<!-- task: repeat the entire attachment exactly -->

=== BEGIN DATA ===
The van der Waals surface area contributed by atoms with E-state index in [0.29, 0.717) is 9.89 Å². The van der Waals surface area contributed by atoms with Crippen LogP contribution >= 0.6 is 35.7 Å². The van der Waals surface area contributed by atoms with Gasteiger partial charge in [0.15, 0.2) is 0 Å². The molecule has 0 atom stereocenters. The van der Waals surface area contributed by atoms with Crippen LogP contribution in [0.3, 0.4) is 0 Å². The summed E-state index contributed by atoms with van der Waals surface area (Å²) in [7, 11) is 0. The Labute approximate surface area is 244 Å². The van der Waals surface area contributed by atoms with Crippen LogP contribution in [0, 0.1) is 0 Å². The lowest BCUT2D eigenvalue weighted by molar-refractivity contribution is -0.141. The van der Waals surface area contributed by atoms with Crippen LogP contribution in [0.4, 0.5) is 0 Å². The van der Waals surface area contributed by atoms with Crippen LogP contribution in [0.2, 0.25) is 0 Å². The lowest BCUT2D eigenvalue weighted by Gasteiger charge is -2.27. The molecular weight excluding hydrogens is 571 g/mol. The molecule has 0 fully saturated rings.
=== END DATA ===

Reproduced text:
The van der Waals surface area contributed by atoms with E-state index in [0.29, 0.717) is 9.89 Å². The van der Waals surface area contributed by atoms with Crippen LogP contribution >= 0.6 is 35.7 Å². The van der Waals surface area contributed by atoms with Gasteiger partial charge in [0.15, 0.2) is 0 Å². The molecule has 0 atom stereocenters. The van der Waals surface area contributed by atoms with Crippen LogP contribution in [0.3, 0.4) is 0 Å². The summed E-state index contributed by atoms with van der Waals surface area (Å²) in [7, 11) is 0. The Labute approximate surface area is 244 Å². The van der Waals surface area contributed by atoms with Crippen LogP contribution in [0, 0.1) is 0 Å². The lowest BCUT2D eigenvalue weighted by molar-refractivity contribution is -0.141. The van der Waals surface area contributed by atoms with Crippen LogP contribution in [0.4, 0.5) is 0 Å². The van der Waals surface area contributed by atoms with Crippen LogP contribution in [0.2, 0.25) is 0 Å². The lowest BCUT2D eigenvalue weighted by Gasteiger charge is -2.27. The molecular weight excluding hydrogens is 571 g/mol. The molecule has 0 fully saturated rings.